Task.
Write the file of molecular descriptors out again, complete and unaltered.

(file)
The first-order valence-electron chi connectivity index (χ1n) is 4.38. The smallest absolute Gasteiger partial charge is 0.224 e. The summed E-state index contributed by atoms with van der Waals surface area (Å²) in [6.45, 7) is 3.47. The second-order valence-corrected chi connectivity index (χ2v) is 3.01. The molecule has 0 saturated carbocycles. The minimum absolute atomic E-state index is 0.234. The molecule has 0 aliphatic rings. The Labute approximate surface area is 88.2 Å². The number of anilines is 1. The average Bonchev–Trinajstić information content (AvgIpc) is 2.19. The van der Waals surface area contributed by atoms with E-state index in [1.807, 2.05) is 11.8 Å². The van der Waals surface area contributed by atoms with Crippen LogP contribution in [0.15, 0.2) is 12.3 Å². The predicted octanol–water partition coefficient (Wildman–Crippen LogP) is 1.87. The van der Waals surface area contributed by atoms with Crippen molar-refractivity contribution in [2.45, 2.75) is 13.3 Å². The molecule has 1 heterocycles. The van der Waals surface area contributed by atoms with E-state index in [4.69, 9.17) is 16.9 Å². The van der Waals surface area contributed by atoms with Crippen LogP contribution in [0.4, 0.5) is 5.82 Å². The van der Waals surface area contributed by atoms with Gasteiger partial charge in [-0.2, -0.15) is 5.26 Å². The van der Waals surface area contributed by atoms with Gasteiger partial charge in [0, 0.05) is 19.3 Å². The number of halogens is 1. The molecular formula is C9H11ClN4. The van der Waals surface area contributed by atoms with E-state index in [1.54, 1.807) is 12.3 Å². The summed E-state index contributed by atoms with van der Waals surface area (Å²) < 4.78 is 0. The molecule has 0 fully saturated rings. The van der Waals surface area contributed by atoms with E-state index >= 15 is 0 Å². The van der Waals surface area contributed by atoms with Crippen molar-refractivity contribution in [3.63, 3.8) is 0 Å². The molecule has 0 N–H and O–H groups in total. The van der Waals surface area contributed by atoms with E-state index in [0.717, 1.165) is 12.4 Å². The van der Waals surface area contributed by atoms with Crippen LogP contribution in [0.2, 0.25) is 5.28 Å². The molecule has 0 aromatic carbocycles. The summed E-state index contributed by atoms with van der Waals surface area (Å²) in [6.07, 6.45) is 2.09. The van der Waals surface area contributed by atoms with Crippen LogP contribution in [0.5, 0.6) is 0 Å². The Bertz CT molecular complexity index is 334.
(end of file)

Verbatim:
The first-order valence-electron chi connectivity index (χ1n) is 4.38. The smallest absolute Gasteiger partial charge is 0.224 e. The summed E-state index contributed by atoms with van der Waals surface area (Å²) in [6.45, 7) is 3.47. The second-order valence-corrected chi connectivity index (χ2v) is 3.01. The molecule has 0 saturated carbocycles. The minimum absolute atomic E-state index is 0.234. The molecule has 0 aliphatic rings. The Labute approximate surface area is 88.2 Å². The number of anilines is 1. The average Bonchev–Trinajstić information content (AvgIpc) is 2.19. The van der Waals surface area contributed by atoms with E-state index in [1.807, 2.05) is 11.8 Å². The van der Waals surface area contributed by atoms with Crippen LogP contribution in [0.15, 0.2) is 12.3 Å². The predicted octanol–water partition coefficient (Wildman–Crippen LogP) is 1.87. The van der Waals surface area contributed by atoms with Crippen molar-refractivity contribution in [2.45, 2.75) is 13.3 Å². The molecule has 1 heterocycles. The van der Waals surface area contributed by atoms with E-state index in [4.69, 9.17) is 16.9 Å². The van der Waals surface area contributed by atoms with Crippen LogP contribution in [0.4, 0.5) is 5.82 Å². The van der Waals surface area contributed by atoms with Gasteiger partial charge in [-0.2, -0.15) is 5.26 Å². The van der Waals surface area contributed by atoms with Gasteiger partial charge in [0, 0.05) is 19.3 Å². The number of halogens is 1. The molecular formula is C9H11ClN4. The van der Waals surface area contributed by atoms with E-state index in [1.54, 1.807) is 12.3 Å². The summed E-state index contributed by atoms with van der Waals surface area (Å²) < 4.78 is 0. The molecule has 0 fully saturated rings. The van der Waals surface area contributed by atoms with E-state index >= 15 is 0 Å². The van der Waals surface area contributed by atoms with Crippen molar-refractivity contribution in [3.63, 3.8) is 0 Å². The molecule has 0 N–H and O–H groups in total. The van der Waals surface area contributed by atoms with E-state index in [0.717, 1.165) is 12.4 Å². The van der Waals surface area contributed by atoms with Crippen LogP contribution in [0.2, 0.25) is 5.28 Å². The molecule has 0 aromatic carbocycles. The summed E-state index contributed by atoms with van der Waals surface area (Å²) in [6.07, 6.45) is 2.09. The van der Waals surface area contributed by atoms with Crippen LogP contribution in [0.5, 0.6) is 0 Å². The Bertz CT molecular complexity index is 334.